By Assaf Levy
Have you ever wondered what it is like to stand face to face with a creature so powerful yet so achingly human in its gaze? Imagine, for a moment, being in the heart of Africa’s mystical forests, surrounded by towering trees and the ethereal sounds of nature. And there, in that sacred realm, you find yourself in the presence of gorillas – these gentle giants, our kin in the animal kingdom, who hold a mirror to our own humanity. A question tugs at the soul: What is it like to share a moment, a connection, with these magnificent beings?
As we embark on this journey, we’ll delve deep into their world, discovering not just their extraordinary physicality but also their intricate social structures, boundless resilience, and undeniable charm. These are not just creatures of the wild; they are living legends, each with their own unique story.
Gorillas, those magnificent forest guardians, have long captured our imagination with their immense strength and remarkable intelligence. These gentle giants, divided into two distinct species, the Eastern Gorilla (Gorilla beringei) and the Western Gorilla (Gorilla gorilla), each boast their own unique charm.
In the heart of Africa, the Eastern Gorilla comes in two distinct flavours – the Mountain Gorilla, shrouded in the mists of the Virunga Mountains, and the Eastern Lowland Gorilla, a giant of the lush, lowland rainforests. Meanwhile, on the other side of the continent, the Western Gorilla reigns supreme, with the Western Lowland Gorilla reigning in the vast lowland forests and the Cross River Gorilla fighting for survival on the border between Nigeria and Cameroon.
In recent years, the fate of these incredible creatures has hung in balance. The Mountain Gorilla population has shown signs of a miraculous resurgence, with roughly 1,000 individuals spotted in a recent count. In stark contrast, the Eastern Lowland Gorilla faces an alarming decline, with fewer than 6,800 individuals navigating a perilous path through a landscape marred by habitat loss and poaching. Western Lowland Gorillas, though more numerous with an estimated 150,000-250,000 individuals, are far from secure, grappling with the ever-encroaching threats of habitat degradation and disease. The Cross River Gorilla, meanwhile, remains a rare gem, with just 200-300 individuals clinging to the brink of extinction.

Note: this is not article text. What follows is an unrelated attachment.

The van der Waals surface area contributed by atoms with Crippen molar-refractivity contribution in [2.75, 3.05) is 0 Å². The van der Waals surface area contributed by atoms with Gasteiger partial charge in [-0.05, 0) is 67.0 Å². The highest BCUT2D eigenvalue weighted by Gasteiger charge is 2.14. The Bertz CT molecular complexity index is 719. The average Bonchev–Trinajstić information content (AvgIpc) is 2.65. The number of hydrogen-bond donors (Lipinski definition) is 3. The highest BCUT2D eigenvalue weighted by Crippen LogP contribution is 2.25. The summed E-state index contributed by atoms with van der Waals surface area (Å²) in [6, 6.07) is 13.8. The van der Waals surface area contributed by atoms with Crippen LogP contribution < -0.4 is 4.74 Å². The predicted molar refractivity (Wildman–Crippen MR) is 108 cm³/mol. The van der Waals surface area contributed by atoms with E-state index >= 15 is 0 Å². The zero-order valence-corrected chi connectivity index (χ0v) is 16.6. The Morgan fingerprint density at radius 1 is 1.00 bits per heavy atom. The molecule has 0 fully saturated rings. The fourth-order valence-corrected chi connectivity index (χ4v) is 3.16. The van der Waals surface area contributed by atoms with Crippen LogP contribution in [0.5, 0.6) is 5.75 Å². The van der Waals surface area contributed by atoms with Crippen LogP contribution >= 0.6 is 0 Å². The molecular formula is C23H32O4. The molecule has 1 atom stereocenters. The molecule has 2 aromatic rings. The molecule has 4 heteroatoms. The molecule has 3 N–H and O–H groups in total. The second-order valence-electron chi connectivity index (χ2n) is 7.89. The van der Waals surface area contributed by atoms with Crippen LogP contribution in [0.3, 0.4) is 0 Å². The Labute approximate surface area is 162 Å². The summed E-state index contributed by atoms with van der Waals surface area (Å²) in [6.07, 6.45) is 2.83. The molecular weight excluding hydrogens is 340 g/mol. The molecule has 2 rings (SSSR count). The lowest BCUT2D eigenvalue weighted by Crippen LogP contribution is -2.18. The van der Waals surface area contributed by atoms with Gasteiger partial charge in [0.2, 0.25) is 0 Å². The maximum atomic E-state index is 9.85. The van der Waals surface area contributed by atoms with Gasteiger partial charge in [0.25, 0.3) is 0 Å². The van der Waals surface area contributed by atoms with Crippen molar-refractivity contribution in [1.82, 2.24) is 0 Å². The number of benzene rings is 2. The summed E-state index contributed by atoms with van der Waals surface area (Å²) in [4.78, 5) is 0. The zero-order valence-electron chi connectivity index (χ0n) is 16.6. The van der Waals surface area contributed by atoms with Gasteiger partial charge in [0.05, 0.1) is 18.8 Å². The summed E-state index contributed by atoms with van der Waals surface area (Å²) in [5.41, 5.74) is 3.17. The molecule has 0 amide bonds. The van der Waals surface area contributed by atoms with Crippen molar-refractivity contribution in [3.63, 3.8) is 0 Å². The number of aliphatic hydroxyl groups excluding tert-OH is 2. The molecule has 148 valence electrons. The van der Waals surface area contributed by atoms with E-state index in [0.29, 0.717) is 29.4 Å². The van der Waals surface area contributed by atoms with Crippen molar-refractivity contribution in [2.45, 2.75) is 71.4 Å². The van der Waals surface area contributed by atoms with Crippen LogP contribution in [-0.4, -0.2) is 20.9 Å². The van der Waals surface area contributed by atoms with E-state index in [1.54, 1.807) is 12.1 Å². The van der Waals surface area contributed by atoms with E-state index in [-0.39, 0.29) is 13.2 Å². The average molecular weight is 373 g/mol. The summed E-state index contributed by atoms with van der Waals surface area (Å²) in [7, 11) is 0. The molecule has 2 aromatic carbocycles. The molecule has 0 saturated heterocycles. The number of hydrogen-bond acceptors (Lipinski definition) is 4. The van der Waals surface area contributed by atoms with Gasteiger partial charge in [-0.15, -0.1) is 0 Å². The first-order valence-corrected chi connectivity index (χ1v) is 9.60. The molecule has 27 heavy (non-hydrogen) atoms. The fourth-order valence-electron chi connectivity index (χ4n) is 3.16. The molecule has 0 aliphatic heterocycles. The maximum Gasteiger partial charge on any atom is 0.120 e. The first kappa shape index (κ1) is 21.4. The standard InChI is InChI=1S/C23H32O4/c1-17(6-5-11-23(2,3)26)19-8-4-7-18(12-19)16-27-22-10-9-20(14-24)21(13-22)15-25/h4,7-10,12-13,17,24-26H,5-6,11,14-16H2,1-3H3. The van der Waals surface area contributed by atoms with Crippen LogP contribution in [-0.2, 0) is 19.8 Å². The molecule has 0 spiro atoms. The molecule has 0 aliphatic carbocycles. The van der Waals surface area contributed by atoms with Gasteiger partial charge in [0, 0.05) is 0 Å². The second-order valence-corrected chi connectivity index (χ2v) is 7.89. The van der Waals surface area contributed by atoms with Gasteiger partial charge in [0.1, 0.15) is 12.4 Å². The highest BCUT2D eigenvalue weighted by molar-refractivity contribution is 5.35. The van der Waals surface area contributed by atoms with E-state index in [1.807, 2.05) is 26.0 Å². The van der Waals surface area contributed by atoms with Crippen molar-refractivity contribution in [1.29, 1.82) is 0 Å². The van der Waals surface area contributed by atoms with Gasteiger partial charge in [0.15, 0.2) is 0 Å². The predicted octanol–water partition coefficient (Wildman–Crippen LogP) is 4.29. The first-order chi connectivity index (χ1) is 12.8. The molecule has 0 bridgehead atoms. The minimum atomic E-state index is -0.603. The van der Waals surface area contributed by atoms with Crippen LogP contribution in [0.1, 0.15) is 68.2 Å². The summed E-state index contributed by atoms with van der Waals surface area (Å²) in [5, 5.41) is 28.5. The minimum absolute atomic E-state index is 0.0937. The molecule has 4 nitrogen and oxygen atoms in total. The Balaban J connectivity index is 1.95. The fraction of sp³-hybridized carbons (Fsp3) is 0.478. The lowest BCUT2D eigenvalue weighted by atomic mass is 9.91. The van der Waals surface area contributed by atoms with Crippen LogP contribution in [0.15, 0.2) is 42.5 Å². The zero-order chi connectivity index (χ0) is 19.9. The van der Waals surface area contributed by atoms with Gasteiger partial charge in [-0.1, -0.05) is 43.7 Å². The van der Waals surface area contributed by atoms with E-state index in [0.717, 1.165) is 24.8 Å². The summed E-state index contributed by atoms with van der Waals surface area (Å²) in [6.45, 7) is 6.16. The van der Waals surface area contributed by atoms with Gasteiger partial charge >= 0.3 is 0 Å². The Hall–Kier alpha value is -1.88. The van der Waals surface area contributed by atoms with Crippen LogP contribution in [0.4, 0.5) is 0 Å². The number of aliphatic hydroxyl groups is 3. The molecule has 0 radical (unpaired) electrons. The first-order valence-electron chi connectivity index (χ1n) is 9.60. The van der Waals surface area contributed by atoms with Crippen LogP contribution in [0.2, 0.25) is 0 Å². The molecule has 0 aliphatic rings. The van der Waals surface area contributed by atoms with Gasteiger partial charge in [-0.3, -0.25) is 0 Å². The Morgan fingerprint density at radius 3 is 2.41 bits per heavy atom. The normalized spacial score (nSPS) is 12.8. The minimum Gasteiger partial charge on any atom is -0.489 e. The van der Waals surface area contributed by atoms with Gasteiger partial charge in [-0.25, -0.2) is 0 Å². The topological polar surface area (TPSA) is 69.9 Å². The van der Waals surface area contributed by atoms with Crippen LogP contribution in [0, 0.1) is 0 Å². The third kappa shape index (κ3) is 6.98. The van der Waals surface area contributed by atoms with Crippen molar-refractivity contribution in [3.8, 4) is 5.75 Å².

This tapestry of gorilla diversity is fraying at the edges, with all four subspecies listed as endangered or critically endangered by the International Union for Conservation of Nature (IUCN). The culprits behind their decline are all too familiar: deforestation, mining, agriculture, and the relentless illegal trade in bush meat and live animals.
Threats, Challenges and Conservation Efforts
The decline of gorilla populations is a tragic consequence of a multitude of interconnected factors. One of the foremost contributors is habitat destruction due to deforestation, mining activities, and agricultural expansion. As human populations grow, pristine forests are cleared to make way for settlements and agriculture, leaving gorillas with dwindling territories. This habitat loss disrupts their foraging grounds and fragments their communities, making it more challenging for gorilla groups to find adequate food and maintain healthy social structures.